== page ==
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The art of Kerawang, or cut-out embroidery

December 23, 2019

The art of Kerawang, or cut-out embroidery

The story of Uma and Leopold's collections starts with a journey to the island of Bali, where talented indigenous artisans develop our unique creations. Driven by a love of traditional craft, each of our pieces is handmade and takes up to a month to be made. For us, this means we can craft our garments giving attention to detail - highlighting the care, the love and the artisan skills that go into our brand. 

 

 

Timeless traditions

Many of our pieces are crafted using a special type of embroidery - Kerawang, a traditional Balinese art dating back to the 17th century. An art that has for generations been an embodiment of the culture and heritage of Bali - The skilled hands of the Balinese have been passed on the art of Kerawang from one generation to the next and to this day, traditional techniques are still used. 

Kerawang is of high artistic value - The uniqueness of the work, the intricate beauty of the motif, and the quality and artistry possessed by a single piece of Kerawang makes it an increasingly valuable cultural product.

 

Compared to Batik or Songket, Kerawang requires a much more complex and unique manufacturing process.The motif to be embroidered must first be made in a block graph on paper. After that, we cut the desired fabric to be used as a base material. Once the fabric is prepared, we remove some thread layers from the fabric with precision. The removal of the original fabric’s thread takes diligence and skill, and must be done with immaculate precision. Once there is enough space available on the fabric, it is ready to be hand-embroidered, and the spaces filled with motifs.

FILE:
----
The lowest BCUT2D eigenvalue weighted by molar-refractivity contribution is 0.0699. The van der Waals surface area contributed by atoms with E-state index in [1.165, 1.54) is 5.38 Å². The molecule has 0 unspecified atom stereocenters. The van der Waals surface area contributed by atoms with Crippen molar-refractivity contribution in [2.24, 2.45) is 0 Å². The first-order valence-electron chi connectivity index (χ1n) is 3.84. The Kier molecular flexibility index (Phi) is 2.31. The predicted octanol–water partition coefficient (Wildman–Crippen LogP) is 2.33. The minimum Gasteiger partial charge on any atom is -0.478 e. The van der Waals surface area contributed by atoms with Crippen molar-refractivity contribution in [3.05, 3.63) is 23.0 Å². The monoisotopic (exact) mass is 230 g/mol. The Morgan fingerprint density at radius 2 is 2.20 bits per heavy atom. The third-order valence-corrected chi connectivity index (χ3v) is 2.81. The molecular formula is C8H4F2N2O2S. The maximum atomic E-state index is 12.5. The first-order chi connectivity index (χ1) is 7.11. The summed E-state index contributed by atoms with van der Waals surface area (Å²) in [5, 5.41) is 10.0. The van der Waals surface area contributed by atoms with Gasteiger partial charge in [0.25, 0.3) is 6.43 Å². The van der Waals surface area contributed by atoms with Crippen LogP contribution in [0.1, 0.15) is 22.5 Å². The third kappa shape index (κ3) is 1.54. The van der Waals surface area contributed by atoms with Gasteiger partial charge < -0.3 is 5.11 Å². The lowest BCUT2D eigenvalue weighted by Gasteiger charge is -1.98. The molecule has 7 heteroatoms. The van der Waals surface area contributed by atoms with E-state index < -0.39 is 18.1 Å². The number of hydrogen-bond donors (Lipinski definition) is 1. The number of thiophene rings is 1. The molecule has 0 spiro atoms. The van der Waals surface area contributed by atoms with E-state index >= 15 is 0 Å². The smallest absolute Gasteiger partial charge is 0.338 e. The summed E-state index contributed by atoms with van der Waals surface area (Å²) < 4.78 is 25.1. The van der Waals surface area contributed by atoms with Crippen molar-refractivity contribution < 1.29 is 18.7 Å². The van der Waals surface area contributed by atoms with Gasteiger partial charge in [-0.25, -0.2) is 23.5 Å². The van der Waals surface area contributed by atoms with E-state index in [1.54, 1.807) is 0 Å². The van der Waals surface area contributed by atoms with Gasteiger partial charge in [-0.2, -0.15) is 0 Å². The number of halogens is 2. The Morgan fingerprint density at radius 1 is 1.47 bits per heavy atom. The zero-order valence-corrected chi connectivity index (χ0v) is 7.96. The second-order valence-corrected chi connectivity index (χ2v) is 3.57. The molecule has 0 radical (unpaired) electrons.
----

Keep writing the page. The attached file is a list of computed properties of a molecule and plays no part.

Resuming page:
Designing and making beautiful garments is the essence of Uma and Leopold. Our hands-on approach of crafting our garments is enjoying an inspiring resurgence in the design world. Making a piece of Kerawang cloth can take anywhere from one week to one month, depending on the type of fabric, yarn used for embroidery and the intricacy of the designs. Because of the complex and time consuming process of making Kerawang, it is an art that may soon become obsolete. We want to keep this dying art alive by working closely with the Kerawang artisans.


Kerawang is the result of perseverance, hard work, and skill of the Karawang artisans – all of which are necessary to produce this beautiful piece of embroidery.

 

The Jennifer Mini





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